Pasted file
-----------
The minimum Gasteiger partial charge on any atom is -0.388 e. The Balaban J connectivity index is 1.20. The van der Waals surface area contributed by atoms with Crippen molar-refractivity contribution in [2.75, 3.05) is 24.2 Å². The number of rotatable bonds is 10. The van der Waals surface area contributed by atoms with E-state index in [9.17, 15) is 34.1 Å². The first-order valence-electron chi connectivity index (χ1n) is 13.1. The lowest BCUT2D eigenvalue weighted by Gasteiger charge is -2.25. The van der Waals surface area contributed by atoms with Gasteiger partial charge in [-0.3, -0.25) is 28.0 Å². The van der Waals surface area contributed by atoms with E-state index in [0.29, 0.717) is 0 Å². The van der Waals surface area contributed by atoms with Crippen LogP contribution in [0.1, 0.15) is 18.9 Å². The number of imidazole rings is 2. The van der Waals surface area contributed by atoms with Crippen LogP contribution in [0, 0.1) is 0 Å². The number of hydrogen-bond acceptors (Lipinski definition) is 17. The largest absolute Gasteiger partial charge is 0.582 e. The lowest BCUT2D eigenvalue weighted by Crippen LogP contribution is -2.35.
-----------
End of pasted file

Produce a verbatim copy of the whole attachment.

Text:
The minimum Gasteiger partial charge on any atom is -0.388 e. The Balaban J connectivity index is 1.20. The van der Waals surface area contributed by atoms with Crippen molar-refractivity contribution in [2.75, 3.05) is 24.2 Å². The number of rotatable bonds is 10. The van der Waals surface area contributed by atoms with E-state index in [9.17, 15) is 34.1 Å². The first-order valence-electron chi connectivity index (χ1n) is 13.1. The lowest BCUT2D eigenvalue weighted by Gasteiger charge is -2.25. The van der Waals surface area contributed by atoms with Gasteiger partial charge in [-0.3, -0.25) is 28.0 Å². The van der Waals surface area contributed by atoms with E-state index in [0.29, 0.717) is 0 Å². The van der Waals surface area contributed by atoms with Crippen LogP contribution in [0.1, 0.15) is 18.9 Å². The number of imidazole rings is 2. The van der Waals surface area contributed by atoms with Crippen LogP contribution in [0, 0.1) is 0 Å². The number of hydrogen-bond acceptors (Lipinski definition) is 17. The largest absolute Gasteiger partial charge is 0.582 e. The lowest BCUT2D eigenvalue weighted by Crippen LogP contribution is -2.35.